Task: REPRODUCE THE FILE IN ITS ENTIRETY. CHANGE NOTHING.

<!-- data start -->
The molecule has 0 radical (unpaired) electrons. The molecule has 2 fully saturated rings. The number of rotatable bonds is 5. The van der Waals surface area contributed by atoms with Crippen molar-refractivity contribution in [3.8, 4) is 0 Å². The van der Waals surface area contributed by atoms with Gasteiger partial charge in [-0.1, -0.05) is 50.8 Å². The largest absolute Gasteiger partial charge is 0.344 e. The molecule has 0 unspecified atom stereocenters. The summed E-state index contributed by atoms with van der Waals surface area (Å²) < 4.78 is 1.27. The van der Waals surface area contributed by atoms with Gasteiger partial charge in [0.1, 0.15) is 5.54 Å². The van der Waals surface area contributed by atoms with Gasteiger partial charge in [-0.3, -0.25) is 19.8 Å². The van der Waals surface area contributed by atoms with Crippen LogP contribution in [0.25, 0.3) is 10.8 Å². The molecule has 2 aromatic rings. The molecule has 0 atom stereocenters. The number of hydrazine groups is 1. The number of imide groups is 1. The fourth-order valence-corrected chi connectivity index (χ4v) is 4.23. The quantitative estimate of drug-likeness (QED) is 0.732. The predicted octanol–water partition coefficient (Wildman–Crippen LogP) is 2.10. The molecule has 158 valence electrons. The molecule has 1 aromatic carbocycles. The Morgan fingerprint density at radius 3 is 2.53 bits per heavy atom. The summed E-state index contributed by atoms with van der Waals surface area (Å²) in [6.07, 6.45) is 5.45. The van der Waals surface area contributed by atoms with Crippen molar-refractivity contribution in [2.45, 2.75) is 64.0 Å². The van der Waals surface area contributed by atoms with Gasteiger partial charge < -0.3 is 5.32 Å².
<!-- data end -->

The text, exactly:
The molecule has 0 radical (unpaired) electrons. The molecule has 2 fully saturated rings. The number of rotatable bonds is 5. The van der Waals surface area contributed by atoms with Crippen molar-refractivity contribution in [3.8, 4) is 0 Å². The van der Waals surface area contributed by atoms with Gasteiger partial charge in [-0.1, -0.05) is 50.8 Å². The largest absolute Gasteiger partial charge is 0.344 e. The molecule has 0 unspecified atom stereocenters. The summed E-state index contributed by atoms with van der Waals surface area (Å²) < 4.78 is 1.27. The van der Waals surface area contributed by atoms with Gasteiger partial charge in [0.1, 0.15) is 5.54 Å². The van der Waals surface area contributed by atoms with Gasteiger partial charge in [-0.3, -0.25) is 19.8 Å². The van der Waals surface area contributed by atoms with Crippen LogP contribution in [0.25, 0.3) is 10.8 Å². The molecule has 2 aromatic rings. The molecule has 0 atom stereocenters. The number of hydrazine groups is 1. The number of imide groups is 1. The fourth-order valence-corrected chi connectivity index (χ4v) is 4.23. The quantitative estimate of drug-likeness (QED) is 0.732. The predicted octanol–water partition coefficient (Wildman–Crippen LogP) is 2.10. The molecule has 158 valence electrons. The molecule has 1 aromatic carbocycles. The Morgan fingerprint density at radius 3 is 2.53 bits per heavy atom. The summed E-state index contributed by atoms with van der Waals surface area (Å²) in [6.07, 6.45) is 5.45. The van der Waals surface area contributed by atoms with Crippen molar-refractivity contribution in [2.45, 2.75) is 64.0 Å². The van der Waals surface area contributed by atoms with Gasteiger partial charge < -0.3 is 5.32 Å².